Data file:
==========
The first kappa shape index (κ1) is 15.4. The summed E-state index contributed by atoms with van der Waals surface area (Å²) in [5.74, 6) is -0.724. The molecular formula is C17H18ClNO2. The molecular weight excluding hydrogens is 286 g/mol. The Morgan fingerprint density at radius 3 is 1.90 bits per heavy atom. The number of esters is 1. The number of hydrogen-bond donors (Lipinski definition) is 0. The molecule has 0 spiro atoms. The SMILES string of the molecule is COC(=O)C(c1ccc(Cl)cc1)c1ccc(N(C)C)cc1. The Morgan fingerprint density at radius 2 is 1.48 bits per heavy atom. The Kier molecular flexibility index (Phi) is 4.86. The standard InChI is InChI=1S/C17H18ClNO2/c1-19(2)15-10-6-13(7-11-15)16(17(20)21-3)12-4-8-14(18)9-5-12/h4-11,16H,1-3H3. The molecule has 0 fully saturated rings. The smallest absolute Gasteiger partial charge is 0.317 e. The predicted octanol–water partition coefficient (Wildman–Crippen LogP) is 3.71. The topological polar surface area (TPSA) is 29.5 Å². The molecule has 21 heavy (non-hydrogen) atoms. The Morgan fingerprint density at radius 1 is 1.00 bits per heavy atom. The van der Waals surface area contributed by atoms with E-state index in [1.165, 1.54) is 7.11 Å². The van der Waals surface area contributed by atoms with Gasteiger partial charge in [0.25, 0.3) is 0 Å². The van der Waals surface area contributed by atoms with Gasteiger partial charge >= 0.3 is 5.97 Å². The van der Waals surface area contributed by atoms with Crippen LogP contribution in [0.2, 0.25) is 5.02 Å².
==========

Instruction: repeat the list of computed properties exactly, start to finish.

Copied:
The first kappa shape index (κ1) is 15.4. The summed E-state index contributed by atoms with van der Waals surface area (Å²) in [5.74, 6) is -0.724. The molecular formula is C17H18ClNO2. The molecular weight excluding hydrogens is 286 g/mol. The Morgan fingerprint density at radius 3 is 1.90 bits per heavy atom. The number of esters is 1. The number of hydrogen-bond donors (Lipinski definition) is 0. The molecule has 0 spiro atoms. The SMILES string of the molecule is COC(=O)C(c1ccc(Cl)cc1)c1ccc(N(C)C)cc1. The Morgan fingerprint density at radius 2 is 1.48 bits per heavy atom. The Kier molecular flexibility index (Phi) is 4.86. The standard InChI is InChI=1S/C17H18ClNO2/c1-19(2)15-10-6-13(7-11-15)16(17(20)21-3)12-4-8-14(18)9-5-12/h4-11,16H,1-3H3. The molecule has 0 fully saturated rings. The smallest absolute Gasteiger partial charge is 0.317 e. The predicted octanol–water partition coefficient (Wildman–Crippen LogP) is 3.71. The topological polar surface area (TPSA) is 29.5 Å². The molecule has 21 heavy (non-hydrogen) atoms. The Morgan fingerprint density at radius 1 is 1.00 bits per heavy atom. The van der Waals surface area contributed by atoms with E-state index in [1.165, 1.54) is 7.11 Å². The van der Waals surface area contributed by atoms with Gasteiger partial charge in [0.25, 0.3) is 0 Å². The van der Waals surface area contributed by atoms with Gasteiger partial charge >= 0.3 is 5.97 Å². The van der Waals surface area contributed by atoms with Crippen LogP contribution in [0.2, 0.25) is 5.02 Å².